Good news for “positive aging.” A study of over 1000 adults with a mean age of 77, recently reported in the American Journal of Psychiatry, found that a resilient attitude – the ability to “bounce back” from setbacks – is likely an essential key to overall successful aging, even moderating the impact of serious physical health problems.
Researchers evaluated both physical health conditions such as disability and chronic disease of participants, and the participants’ subjective assessments of their own degree of successful aging. Participants with poor physical health, but high resilience and no depression, showed “success” similar to those with good physical health but low resilience and possibly mild depression.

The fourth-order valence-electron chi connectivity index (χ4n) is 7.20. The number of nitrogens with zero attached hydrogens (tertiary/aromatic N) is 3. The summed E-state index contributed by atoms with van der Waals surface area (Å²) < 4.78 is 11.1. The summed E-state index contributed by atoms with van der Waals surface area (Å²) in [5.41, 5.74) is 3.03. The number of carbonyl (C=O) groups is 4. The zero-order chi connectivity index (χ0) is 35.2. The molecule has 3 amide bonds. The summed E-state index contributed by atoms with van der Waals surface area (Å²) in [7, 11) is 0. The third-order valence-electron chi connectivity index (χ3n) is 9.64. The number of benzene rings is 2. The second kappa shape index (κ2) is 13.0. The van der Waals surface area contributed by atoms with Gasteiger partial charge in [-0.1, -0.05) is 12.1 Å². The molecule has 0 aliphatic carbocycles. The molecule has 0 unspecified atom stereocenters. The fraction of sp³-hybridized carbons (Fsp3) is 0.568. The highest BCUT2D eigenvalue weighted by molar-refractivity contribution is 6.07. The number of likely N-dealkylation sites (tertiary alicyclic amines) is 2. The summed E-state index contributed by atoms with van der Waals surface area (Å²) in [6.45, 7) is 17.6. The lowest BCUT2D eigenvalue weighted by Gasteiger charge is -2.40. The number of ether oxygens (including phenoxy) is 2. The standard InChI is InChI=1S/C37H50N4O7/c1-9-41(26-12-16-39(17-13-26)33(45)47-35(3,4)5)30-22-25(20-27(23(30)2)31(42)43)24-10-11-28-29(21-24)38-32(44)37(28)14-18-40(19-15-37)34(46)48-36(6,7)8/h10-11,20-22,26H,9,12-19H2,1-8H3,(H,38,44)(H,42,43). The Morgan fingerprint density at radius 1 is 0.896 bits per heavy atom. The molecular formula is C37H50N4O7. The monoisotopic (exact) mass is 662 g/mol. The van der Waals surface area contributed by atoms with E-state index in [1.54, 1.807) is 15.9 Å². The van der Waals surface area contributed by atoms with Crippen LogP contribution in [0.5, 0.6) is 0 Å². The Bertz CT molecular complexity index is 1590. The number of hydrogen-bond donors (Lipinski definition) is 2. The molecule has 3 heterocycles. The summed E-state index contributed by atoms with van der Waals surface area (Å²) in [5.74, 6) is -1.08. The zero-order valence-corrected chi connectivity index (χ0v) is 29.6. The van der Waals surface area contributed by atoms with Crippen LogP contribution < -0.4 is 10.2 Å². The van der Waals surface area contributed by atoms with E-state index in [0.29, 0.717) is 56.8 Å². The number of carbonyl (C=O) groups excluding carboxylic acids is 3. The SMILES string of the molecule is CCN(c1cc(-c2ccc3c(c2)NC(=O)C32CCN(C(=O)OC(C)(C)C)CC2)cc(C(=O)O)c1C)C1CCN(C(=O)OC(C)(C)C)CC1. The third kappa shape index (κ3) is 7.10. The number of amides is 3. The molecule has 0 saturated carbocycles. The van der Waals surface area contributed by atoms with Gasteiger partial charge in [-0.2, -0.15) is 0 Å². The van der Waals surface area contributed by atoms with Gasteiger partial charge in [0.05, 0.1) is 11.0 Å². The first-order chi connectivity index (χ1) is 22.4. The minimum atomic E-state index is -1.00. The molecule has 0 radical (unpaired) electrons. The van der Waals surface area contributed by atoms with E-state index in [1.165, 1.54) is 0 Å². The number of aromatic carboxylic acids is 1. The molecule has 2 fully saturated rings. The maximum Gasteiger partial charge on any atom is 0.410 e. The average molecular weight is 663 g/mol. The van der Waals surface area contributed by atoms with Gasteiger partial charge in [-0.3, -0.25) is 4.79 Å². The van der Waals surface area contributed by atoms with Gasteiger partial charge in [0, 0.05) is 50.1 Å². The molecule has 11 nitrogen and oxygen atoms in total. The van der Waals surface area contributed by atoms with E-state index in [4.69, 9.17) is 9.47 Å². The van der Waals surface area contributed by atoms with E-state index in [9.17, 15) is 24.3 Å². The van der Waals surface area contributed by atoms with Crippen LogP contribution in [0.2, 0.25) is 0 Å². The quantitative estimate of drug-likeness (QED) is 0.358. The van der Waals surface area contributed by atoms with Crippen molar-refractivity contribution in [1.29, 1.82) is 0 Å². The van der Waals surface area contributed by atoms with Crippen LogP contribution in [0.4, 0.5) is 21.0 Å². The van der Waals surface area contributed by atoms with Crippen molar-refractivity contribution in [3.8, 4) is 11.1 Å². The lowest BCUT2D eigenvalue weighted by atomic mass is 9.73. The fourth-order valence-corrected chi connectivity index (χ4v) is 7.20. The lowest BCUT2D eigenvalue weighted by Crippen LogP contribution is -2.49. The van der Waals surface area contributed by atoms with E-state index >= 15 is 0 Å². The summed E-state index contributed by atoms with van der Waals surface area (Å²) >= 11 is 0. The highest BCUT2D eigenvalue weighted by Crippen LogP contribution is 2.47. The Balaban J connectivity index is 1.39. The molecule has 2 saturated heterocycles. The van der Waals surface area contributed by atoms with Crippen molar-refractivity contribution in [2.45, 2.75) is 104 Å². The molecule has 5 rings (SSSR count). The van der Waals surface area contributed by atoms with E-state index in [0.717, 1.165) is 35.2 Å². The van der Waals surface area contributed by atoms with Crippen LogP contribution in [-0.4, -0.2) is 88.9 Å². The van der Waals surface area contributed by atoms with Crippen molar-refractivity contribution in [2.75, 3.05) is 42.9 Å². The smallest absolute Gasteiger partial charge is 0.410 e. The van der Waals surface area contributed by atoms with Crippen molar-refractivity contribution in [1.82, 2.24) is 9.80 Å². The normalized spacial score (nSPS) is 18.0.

While the design of the study does not permit any causal inference, the findings indicate a strong correlation between resilience – generally accepted today as an important component of mental health – and overall successful aging, and suggest that supportive efforts to promote resilience and prevent depression among the elderly are worthwhile. The study is consistent with previous research indicating high levels of life satisfaction among older Americans, despite limitations of declining physical health and disability.